Muddy, because there is no allegation that either Defendant stopped providing, or was not able to
continue providing, medical care to Plaintiff at Western Illinois prior to that date. See id., 253 F.3d at 317-19.
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point where a tardy response from the ARB becomes an unavailable grievance process to
the inmate, but it is unclear where that point is. See Lewis v. Washington, 300 F.3d 829, 833
(7th Cir. 2002) (holding the PLRA does not allow prison officials to “exploit the
exhaustion requirement through indefinite delay in responding to grievances”); Jamison
v. Franko, No. 12 C 0242, 2013 WL 5166626, at *3 n.3 (N.D. Ill. Sept. 13, 2013) (Exactly
where the line is between a late response and an unavailable process is unclear.”). Even
if that point were determinable, it is unclear what effect it would have on the limitations
clock because Defendants do not attempt to explain the relationship between an
unavailable grievance process and tolling the statute of limitations.
Instead, Defendants ignore the grievances attached to the original complaint and
give Plaintiff the benefit of all reasonable inferences by assuming that the latest relevant
grievance Plaintiff could have filed would have been on May 28, 2011, sixty days after
Plaintiff was transferred from Western Illinois (Doc. 79). Defendants go on to extrapolate
that if Plaintiff received timely responses and made timely appeals, the grievance
process would have concluded on February 27, 2012, six months after the ARB would
have received Plaintiff’s appeal, thus rendering the complaint filed on March 6, 2015,
untimely by over a year given the two-year statute of limitations in this case (Doc. 79).
Defendants present no authority indicating a statute of limitations analysis can be
based on an assumption about Plaintiff’s efforts to exhaust his administrative remedies,
as opposed to the actual facts of the case. Even if such an assumption is acceptable,
however, Defendants fail to cite any case law stating that the tolling period ends
immediately at the conclusion of the six-month period allotted to the ARB to make its
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decision after receiving an appealed grievance. The Administrative Code clearly
indicates that the recommended six-month timeframe for the ARB to respond to an
inmate’s appeal shall be adhered to “where reasonably feasible under the
circumstances.” ILL. ADMIN. CODE, tit.20, § 504.850(f). As the Court noted in Woods v.
Forehand, the six-month timeframe is not a strict deadline. Woods v. Forehand, No.
13-CV-1130-NJR-DGW, 2015 WL 1188326, at *3 (S.D. Ill. Mar. 12, 2015) (citing Gregory v.
Santos, No. 07-CV-669-JPG-CJP, 2010 WL 750047, at *6 (S.D. Ill. Jan. 19, 2010), report and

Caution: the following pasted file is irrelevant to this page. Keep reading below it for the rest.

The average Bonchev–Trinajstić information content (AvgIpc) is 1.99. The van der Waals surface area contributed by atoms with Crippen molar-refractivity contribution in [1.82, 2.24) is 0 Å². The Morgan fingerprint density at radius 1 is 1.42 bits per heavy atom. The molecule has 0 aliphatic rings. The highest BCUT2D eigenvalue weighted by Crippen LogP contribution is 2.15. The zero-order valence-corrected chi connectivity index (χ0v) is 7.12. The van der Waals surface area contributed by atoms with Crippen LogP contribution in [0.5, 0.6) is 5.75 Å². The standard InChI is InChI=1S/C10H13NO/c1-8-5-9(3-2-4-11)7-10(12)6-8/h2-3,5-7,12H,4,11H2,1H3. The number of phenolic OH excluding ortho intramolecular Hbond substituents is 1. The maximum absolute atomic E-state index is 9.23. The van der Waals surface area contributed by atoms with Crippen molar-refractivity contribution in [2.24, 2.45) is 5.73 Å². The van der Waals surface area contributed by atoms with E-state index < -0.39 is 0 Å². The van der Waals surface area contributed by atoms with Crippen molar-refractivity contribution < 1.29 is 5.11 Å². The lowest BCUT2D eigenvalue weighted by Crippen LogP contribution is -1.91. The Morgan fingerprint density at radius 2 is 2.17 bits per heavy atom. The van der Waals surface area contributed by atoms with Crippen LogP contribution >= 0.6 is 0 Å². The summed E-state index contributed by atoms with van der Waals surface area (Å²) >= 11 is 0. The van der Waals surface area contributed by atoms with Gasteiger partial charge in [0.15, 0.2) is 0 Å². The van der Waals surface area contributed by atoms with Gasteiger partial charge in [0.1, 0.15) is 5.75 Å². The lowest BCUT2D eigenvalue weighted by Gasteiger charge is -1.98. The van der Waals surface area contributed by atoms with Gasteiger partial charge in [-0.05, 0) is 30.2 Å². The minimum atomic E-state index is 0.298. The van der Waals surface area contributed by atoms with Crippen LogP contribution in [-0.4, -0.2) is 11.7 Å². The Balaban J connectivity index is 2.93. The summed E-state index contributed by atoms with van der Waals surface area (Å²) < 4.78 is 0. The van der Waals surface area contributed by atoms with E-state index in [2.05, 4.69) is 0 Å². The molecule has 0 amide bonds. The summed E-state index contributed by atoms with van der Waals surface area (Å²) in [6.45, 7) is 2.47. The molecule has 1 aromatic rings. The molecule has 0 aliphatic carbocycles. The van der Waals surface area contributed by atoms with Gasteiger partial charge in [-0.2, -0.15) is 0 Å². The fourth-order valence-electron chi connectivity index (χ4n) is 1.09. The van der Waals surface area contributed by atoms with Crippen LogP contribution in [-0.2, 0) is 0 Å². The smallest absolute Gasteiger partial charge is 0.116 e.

recommendation adopted as modified, 2010 WL 750040 (S.D. Ill. Mar. 3, 2010) (“Section
504.850(f) does not strictly require the Director to respond to an appeal within six
months.”)); Beahringer v. Page, 789 N.E.2d 1216, 1226 (Ill. 2003) (“The time frames for the
consideration of grievances were directory and not mandatory.”). Cf. Ford v. Johnson, 362
F.3d 395, 400 (7th Cir. 2004) (rejecting inmate’s argument that the administrative process
is no longer available once the recommended deadline has passed). Therefore, the Court
cannot agree with Defendants’ assumption that the tolling period ended at the
conclusion of the ARB’s six-month deadline to respond.
Defendants have failed to provide a properly supported explanation as to when
the tolling period ended. Therefore, the motion to dismiss must be denied. See Gomez v.
Randle, 680 F.3d 859, 864 (7th Cir. 2012) (date tolling period ended was an issue of fact
precluding dismissal of case when the record contained no final decision from the ARB).
The Court acknowledges that Defendants’ statute of limitations defense has potential
merit. But, at this point, the Court is unable to fully evaluate the defense because
Defendants’ argument is based entirely on speculation and insufficient legal authority. It
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seems to the Court that the appropriate time to raise the argument regarding the statute
of limitations is after discovery and in conjunction with a motion for summary judgment
on the merits of the case.
For the reasons set forth above, the motion to dismiss filed by Defendants Vipin
Shah and Lynn Bradbury (Doc. 79) is DENIED.
IT IS SO ORDERED.
DATED: September 21, 2016
NANCY J. ROSENSTENGEL
United States District Judge